» DECADE-OLD ANALYSIS FOCUSED FULLY ON COSTS

medicaid

 

The state’s University Research Center’s 2012 economic analysis of Medicaid expansion reached nearly the same conclusions on the costs to the state as a new analysis the Research Center released in September.

Mississippi would be paying nearly $500 million a year by 2025 as its share of adding hundreds of thousands of uninsured, low-income working-age adults to the Medicaid rolls, both analyses estimated.

“I don’t know that our conclusions and those in the 2012 analysis are actually dissimilar considering they are almost a decade apart,” State Economist Corey Miller said in an email.

Nonetheless, the newer look into the dollars and cents of Medicaid expansion presented a sunnier fiscal outlook. A key reason is that projections in the 2021 analysis included savings to the state not calculated in the previous look at expansion.

Another reason is a more recent development in federal cost-sharing for states willing to expand Medicaid. The Covid-19 pandemic led Congress last March to bump up the federal share for new expansion states by 5 percentage points. 

The 2-year bonus increases the Federal Medical Assistance Percentage from 78 percent to 83 percent. That, in turn, would shave $622,595,898 from Mississippi’s regular annual Medicaid costs of $1.36 billion over the two years. 

Those savings alone would cover the first 3.5 years of Mississippi’s Medicaid expansion costs, according to the new report titled “A Fiscal and Economic Analysis of Medicaid Expansion in Mississippi under the Affordable Cre Act.”

Miller said that beyond the two years of the 5 percentage-point hike in the federal share of regular Medicaid, “The other savings in and outside of Medicaid on an annual basis roughly offset the annual costs of expansion.”

These more permanent savings were not included in the 2012 study by Dr. Bob Neal, a former senior state economist who emphasized at the start of his report that he factored-in neither Mississippi’s regular Medicaid nor the Affordable Care Act in making his projections.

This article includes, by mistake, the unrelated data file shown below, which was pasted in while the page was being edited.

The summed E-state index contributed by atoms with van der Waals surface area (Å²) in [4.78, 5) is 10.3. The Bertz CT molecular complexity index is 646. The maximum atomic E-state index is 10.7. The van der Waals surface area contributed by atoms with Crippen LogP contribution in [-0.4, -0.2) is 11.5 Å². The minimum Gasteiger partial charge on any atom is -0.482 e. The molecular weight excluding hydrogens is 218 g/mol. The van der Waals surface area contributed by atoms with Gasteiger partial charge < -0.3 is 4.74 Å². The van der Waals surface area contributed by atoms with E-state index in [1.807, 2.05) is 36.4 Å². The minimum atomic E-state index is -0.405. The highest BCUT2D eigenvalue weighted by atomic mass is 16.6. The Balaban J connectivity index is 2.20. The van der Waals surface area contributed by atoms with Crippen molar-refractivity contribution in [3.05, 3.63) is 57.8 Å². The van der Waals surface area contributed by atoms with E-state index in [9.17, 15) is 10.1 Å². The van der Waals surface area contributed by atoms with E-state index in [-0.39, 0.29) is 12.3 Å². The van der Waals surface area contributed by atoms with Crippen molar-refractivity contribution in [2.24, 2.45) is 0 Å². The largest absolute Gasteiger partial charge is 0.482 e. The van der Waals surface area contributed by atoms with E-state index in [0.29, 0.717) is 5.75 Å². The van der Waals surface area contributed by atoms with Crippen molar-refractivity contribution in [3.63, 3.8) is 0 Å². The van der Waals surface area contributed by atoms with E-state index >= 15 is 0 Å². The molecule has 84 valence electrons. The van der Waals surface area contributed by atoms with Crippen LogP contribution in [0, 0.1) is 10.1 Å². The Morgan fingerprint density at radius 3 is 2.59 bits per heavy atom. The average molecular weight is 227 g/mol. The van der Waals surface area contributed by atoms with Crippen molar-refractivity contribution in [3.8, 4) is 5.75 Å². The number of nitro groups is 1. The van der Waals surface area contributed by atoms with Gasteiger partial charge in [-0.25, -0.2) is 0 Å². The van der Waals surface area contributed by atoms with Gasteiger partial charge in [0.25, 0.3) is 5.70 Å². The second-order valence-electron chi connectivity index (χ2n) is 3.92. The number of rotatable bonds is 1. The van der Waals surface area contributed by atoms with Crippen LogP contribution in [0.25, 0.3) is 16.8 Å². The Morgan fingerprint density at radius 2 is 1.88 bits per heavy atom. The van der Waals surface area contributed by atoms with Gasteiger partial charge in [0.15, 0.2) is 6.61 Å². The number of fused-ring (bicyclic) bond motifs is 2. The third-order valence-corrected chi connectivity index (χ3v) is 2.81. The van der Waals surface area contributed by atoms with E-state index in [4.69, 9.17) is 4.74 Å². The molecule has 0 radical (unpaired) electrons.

Two of these savings categories are key to the cost-coverage projections in the analysis by Miller and Dr. Sondra Collins, senior state economist.

First, calculations in the decade-old look at expansion did not include savings to regular Medicaid by shifting the costs of caring for several special categories of Medicaid to the expanded coverage. These include disabled patients, pregnant women, women with breast or cervical cancer, patients receiving mental health and substance abuse coverage from Medicaid and state prisoners treated outside of the correctional system.

Getting them to the expanded category benefits the state by having the federal government cover 90 percent of the costs as long as the expansion is in place. The patients moved out of regular Medicaid into the expanded category would have to be in households with annual incomes below 138 percent of the federal poverty threshold, a sum of $17,724 for one person, $24,040 for two people, $30,305 for three.

Miller and Collins project the savings on state Medicaid costs for disabled Mississippians to be $15.3 million in 2022, $14 million in 2023 and down to $14.1 million in 2027. 

They project annual saving derived from transferring an estimated 45 percent of low-income pregnant women to expanded Medicaid coverage would save $8 million a year.

The transfer of uninsured women enrolled in the Breast and Cervical Cancer Treatment Program is projected to save the state nearly $5.8 million annually through 2027.

And the shift of uninsured mental health and substance abuse patients would save a projected $8.9 million from 2022 through 2027.

The state Department of Corrections would save $8 million annually from 2022 to 2027 by shifting the costs of treating inmates outside of the correctional system, according to the projections of Miller and Collins.